A human rights watchdog claims Russian airstrikes in Syria have indiscriminately hit civilians areas in what may amount to war crimes. The report also suggested Russia has used unguided bombs and cluster munitions.
Indiscriminate Russian airstrikes on civilian areas have killed hundreds of innocent people and may amount to war crimes, Amnesty International said in a report on Wednesday.
"Some Russian air strikes appear to have directly attacked civilians or civilian objects by striking residential areas with no evident military target, and even medical facilities, resulting in deaths and injuries to civilians. Such attacks may amount to war crimes," said Philip Luther, Director of the Middle East and North Africa Program at Amnesty International.
Since intervening in Syria to bolster the regime of President Bashar al-Assad, Russia has claimed that it is targeting "Islamic State" (IS) and other terrorist groups. The Russian defense ministry has repeatedly denied claims its airstrikes have targeted or killed civilians.
Amnesty examined six airstrikes believed to be carried out by Russia in Homs, Idlib and Aleppo provinces between September and November which it said killed at least 200 civilians and around a dozen fighters.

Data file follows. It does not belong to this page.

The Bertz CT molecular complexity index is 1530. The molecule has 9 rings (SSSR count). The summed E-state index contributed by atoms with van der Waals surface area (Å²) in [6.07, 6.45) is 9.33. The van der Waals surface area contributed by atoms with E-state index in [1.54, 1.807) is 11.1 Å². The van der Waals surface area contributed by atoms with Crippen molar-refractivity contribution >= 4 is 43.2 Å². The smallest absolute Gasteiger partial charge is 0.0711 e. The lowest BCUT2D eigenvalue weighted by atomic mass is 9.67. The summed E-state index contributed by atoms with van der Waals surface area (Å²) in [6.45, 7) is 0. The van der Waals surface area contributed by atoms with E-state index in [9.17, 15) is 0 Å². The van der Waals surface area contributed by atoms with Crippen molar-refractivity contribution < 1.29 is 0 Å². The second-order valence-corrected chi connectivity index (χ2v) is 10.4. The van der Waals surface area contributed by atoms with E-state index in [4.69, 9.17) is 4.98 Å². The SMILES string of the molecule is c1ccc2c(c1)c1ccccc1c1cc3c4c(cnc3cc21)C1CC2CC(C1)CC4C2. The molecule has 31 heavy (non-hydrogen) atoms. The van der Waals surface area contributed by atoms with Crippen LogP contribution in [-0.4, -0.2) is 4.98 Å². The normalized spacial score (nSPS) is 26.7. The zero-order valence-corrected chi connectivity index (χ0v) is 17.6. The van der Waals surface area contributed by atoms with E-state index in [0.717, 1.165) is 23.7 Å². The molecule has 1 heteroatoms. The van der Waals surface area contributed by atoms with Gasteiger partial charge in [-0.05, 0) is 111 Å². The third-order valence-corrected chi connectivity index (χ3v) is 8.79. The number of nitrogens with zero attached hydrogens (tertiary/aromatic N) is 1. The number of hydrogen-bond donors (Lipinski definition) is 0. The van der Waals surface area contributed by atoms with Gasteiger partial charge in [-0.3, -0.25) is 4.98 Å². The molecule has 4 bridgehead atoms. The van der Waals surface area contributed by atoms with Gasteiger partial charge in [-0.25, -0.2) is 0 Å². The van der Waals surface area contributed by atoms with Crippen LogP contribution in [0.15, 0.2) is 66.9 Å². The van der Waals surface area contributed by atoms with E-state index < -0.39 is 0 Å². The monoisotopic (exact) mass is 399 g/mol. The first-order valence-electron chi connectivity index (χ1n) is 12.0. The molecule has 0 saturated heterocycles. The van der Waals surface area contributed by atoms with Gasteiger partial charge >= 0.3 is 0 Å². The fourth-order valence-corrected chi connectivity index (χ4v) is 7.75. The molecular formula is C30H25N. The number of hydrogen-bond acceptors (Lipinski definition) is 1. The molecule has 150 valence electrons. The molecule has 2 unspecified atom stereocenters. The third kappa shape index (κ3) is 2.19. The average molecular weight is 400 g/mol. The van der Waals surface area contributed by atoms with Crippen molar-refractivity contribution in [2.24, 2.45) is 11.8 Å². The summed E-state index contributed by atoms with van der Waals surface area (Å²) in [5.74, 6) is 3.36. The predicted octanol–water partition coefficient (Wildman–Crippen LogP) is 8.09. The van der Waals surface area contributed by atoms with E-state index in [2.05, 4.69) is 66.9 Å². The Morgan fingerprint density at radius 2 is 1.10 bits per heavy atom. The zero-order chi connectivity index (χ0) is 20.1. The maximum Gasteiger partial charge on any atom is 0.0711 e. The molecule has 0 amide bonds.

The airstrikes included attacks on homes, a market, a mosque and field hospital, which Amnesty said the Russian government may have tried to deliberately cover up.
"After some attacks, they (Russian authorities) have responded to reports of civilian deaths by denying they killed civilians; after others, they have simply stayed silent," Amnesty said adding, that in the case of one mosque attack, Russian authorities used deception to cover it up.
Evidence also suggested Russia has used internationally banned cluster munitions and unguided bombs on densely populated civilian areas, Amnesty said. Those findings echo a report released this week by Human Rights Watch that found at least 20 cases of cluster bomb use since Russia and Syria joined a renewed assault on rebels and IS in late September.
The HRW report found the cluster munitions were either made in Russia or the former Soviet Union, but neither Amnesty nor HRW were able to determine with certainty whether cluster munitions attacks were carried out by Syrian forces, Russian forces, or both.
Cluster munitions are indiscriminate and due to the high dud rate pose a long-term threat to civilian populations. Each cluster munitions bomb scatters dozens of bomblets over an area the size of a football field that when dropped in civilian areas violate international law.
An estimated 250,000 people have been killed in nearly five years of conflict in Syria.